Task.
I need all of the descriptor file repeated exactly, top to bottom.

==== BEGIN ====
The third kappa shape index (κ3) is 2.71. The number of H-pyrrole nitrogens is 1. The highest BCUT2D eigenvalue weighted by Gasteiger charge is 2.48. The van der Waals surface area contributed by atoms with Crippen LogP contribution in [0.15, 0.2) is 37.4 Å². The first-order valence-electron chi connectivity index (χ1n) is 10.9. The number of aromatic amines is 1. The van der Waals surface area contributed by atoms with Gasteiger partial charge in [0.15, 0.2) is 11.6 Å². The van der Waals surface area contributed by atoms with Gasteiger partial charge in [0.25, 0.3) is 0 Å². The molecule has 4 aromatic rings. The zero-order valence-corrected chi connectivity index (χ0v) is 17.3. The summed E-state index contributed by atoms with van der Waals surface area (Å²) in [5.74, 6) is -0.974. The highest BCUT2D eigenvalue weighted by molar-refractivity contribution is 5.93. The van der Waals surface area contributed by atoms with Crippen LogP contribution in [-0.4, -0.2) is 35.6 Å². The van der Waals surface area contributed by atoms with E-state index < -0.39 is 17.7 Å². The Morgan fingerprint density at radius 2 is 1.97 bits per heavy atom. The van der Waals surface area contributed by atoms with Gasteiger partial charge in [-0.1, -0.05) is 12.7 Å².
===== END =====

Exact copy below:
The third kappa shape index (κ3) is 2.71. The number of H-pyrrole nitrogens is 1. The highest BCUT2D eigenvalue weighted by Gasteiger charge is 2.48. The van der Waals surface area contributed by atoms with Crippen LogP contribution in [0.15, 0.2) is 37.4 Å². The first-order valence-electron chi connectivity index (χ1n) is 10.9. The number of aromatic amines is 1. The van der Waals surface area contributed by atoms with Gasteiger partial charge in [0.15, 0.2) is 11.6 Å². The van der Waals surface area contributed by atoms with Gasteiger partial charge in [0.25, 0.3) is 0 Å². The molecule has 4 aromatic rings. The zero-order valence-corrected chi connectivity index (χ0v) is 17.3. The summed E-state index contributed by atoms with van der Waals surface area (Å²) in [5.74, 6) is -0.974. The highest BCUT2D eigenvalue weighted by molar-refractivity contribution is 5.93. The van der Waals surface area contributed by atoms with Crippen LogP contribution in [-0.4, -0.2) is 35.6 Å². The van der Waals surface area contributed by atoms with E-state index < -0.39 is 17.7 Å². The Morgan fingerprint density at radius 2 is 1.97 bits per heavy atom. The van der Waals surface area contributed by atoms with Gasteiger partial charge in [-0.1, -0.05) is 12.7 Å².